Any intermediate layer may be used as far as the layer is made of a material that can be dispersed or dissolved in water or an alkaline aqueous solution and shows low oxygen permeability. The material that constitutes the layer can be a known material. Examples thereof are described in JP-A No. 46-2121 and JP-B No. 56-40824, including polyvinyl ether/maleic anhydride polymer, a water-soluble salt of carboxyalkyl cellulose, water-soluble cellulose ethers, a water-soluble salt of carboxyalkyl starch, polyvinyl alcohol, polyvinyl pyrrolidone, various kinds of polyacrylamides, various kinds of water-soluble polyamides, a water-soluble salt of polyacrylic acid, gelatin, ethylene oxide polymer, a water-soluble salt of a group including various kinds of starches and analogous products thereof, a copolymer of styrene/maleic acid and a maleate resin; and a combination thereof in two or more kinds. Among them, a particularly preferable example is a combination of polyvinyl alcohol and a polyvinyl pyrrolidone. A saponification degree of polyvinyl alcohol is preferably 80% or more, and a content of polyvinyl pyrrolidone is preferably in the range of 1% by mass to 75% by mass, more preferably in the range of 1% by mass to 60% by mass and most preferably in the range of 10% by mass to 50% by mass relative to a solid content of the intermediate layer. If the content is 1 or more % by mass, an adhesion property to a photosensitive resin layer is sufficiently ensured, while if the content is less than 75% by mass, oxygen blocking property is hard to be reduced. A thickness of an intermediate layer is very thin so as to fall preferably in the range of about 0.1 to about 5 μm and particularly in the range of about 0.5 to about 2 μm. If the thickness is about 0.1 μm or more, oxygen permeability can be suppressed, while if the thickness is less than about 5 μm, time required in development or in removal of an intermediate layer can be short.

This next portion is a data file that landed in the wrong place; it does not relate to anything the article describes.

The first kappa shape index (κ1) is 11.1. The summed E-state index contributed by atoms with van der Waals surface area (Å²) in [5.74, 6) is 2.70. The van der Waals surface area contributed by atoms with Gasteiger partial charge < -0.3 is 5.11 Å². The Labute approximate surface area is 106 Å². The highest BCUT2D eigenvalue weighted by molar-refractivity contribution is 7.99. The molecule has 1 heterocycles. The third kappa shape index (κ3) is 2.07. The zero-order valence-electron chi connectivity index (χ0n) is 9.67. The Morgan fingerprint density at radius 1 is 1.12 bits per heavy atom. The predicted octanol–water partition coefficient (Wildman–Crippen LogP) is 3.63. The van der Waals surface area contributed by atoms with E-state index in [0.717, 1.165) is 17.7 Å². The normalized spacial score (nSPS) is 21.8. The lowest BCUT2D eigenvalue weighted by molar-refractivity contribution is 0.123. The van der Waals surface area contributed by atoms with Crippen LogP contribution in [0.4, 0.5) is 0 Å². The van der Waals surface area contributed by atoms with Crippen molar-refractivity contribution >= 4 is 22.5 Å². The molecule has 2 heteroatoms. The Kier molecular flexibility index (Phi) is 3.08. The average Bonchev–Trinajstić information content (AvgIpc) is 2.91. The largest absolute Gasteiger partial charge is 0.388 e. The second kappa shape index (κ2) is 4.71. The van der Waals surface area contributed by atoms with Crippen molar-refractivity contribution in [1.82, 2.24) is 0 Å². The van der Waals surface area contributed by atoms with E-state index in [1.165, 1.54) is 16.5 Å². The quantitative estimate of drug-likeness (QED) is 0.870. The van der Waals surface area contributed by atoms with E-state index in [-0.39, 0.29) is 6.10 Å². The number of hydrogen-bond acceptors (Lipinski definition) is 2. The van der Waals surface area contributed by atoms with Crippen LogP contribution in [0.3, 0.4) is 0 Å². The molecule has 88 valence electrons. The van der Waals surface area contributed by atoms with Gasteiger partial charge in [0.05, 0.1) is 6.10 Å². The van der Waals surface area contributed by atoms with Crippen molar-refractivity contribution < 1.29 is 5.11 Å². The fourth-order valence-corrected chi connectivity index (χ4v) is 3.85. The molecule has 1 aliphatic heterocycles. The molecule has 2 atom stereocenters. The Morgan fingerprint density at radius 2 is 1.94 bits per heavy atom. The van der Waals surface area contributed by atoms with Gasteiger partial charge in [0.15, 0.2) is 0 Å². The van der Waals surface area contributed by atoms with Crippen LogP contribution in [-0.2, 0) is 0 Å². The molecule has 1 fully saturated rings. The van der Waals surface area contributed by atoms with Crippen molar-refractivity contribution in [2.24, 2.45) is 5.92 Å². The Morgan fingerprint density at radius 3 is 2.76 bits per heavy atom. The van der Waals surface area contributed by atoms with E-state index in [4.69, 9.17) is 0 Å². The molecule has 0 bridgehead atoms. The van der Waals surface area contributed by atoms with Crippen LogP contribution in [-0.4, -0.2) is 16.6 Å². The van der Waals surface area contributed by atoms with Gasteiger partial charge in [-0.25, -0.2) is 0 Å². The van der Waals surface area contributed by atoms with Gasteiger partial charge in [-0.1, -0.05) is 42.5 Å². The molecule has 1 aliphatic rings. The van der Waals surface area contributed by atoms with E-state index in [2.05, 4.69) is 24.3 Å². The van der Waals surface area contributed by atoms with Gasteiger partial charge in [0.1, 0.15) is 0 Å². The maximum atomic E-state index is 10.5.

<Photosensitive Resin Layer>